Casey Coleman, Group Vice President of Federal Systems Civilian Agencies, Unisys
A former CIO at the General Services Administration from 2007 to 2014, Casey Coleman has since led Unisys’ civilian line of business to “help them operating mission critical systems and modernizing legacy applications and fulfilling their missions and serving their customers even better,” she says. Coleman was also nabbed to assist with President Donald Trump’s transition efforts regarding IT on the GSA landing team.
What would you say to young women who are thinking about a career in technology or related fields, or just starting out in their careers? What’s the best advice you could offer for success?
Don’t wait until you feel like you’re perfectly prepared for the next step to step out and pursue the next rung on the career ladder or the next interesting assignment. It’s possible that women in particular might feel like they want to make sure they’re ready to do an outstanding job before they raise their hand. It’s a fact of life that you’re never perfectly prepared and you’re probably more prepared than you think you are. And if you aren’t, you’ll probably learn quickly. Be confident and bold and don’t hesitate to keep your eyes open for ways to advance your career, develop your skills, help others. Part of growing is in giving back, mentoring others.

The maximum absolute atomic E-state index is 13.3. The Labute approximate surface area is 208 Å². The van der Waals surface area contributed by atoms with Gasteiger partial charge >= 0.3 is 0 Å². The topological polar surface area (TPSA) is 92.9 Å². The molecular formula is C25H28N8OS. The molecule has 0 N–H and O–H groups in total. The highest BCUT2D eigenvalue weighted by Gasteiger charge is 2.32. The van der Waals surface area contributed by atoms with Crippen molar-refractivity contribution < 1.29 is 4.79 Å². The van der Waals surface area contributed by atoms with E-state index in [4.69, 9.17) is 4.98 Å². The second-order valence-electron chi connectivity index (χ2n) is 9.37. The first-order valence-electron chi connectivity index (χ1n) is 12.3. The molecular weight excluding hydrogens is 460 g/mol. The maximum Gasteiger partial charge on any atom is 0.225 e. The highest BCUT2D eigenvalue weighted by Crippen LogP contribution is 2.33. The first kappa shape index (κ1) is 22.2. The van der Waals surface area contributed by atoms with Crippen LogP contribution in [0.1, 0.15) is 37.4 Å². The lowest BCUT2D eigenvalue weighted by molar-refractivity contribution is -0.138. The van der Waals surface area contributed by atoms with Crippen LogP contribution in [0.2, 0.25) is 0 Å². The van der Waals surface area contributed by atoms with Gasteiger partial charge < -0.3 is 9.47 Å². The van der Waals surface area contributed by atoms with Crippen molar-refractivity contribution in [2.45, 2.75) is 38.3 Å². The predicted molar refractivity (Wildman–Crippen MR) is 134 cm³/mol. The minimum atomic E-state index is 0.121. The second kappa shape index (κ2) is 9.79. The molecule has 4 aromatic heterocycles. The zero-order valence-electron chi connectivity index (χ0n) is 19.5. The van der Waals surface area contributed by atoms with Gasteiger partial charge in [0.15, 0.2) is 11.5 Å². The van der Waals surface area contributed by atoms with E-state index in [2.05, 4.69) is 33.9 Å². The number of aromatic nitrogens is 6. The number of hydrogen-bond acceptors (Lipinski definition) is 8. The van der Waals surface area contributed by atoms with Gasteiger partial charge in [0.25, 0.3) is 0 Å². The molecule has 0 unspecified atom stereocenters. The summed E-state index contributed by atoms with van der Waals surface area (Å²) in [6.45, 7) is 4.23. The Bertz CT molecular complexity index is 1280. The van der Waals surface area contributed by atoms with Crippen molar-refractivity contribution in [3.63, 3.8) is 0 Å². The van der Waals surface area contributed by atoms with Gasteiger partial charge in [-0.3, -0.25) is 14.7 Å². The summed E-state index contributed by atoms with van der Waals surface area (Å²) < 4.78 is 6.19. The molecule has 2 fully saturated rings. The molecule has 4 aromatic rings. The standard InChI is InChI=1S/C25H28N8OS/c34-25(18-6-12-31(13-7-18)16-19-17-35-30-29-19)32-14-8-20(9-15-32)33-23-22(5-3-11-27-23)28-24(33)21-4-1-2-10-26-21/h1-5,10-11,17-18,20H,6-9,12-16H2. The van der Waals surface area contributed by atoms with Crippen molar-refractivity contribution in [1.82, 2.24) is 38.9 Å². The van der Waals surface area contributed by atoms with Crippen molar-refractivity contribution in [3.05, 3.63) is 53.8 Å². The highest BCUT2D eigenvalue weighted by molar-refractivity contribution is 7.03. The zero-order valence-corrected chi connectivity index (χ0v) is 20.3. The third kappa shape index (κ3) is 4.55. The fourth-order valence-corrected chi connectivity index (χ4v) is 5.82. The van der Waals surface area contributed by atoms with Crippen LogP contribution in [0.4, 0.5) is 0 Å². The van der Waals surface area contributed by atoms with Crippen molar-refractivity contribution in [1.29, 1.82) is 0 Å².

What/who inspired you to get into your field of work?
I’ve had so many mentors and advisers and people who have inspired and counseled me. But I’d have to mention my dad. As I look back over my career, I’ve never felt that I was limited in any way, like the possibilities never seemed limiting to me , and I think that’s because my dad invested in me a sense of potential and confidence that has carried me forward to be be willing to take a chance and to try new things.
Why is it important to you to empower women and other minorities to join more technical and technology-related fields?
It’s so easy to surround ourselves with people who think the same way or are similar in ways that are reassuring to us. We all have that comfort zone. But diversity of all kinds — diversity of thought, diversity of backgrounds — the things that make us who we are, it gives us the ability to put ourselves in our customer’s’ shoes, from other people’s perspectives and create better solutions, create more well-thought out solutions, be better stewards of the public’s trust and of the taxpayers’ dollars we’re all responsible for.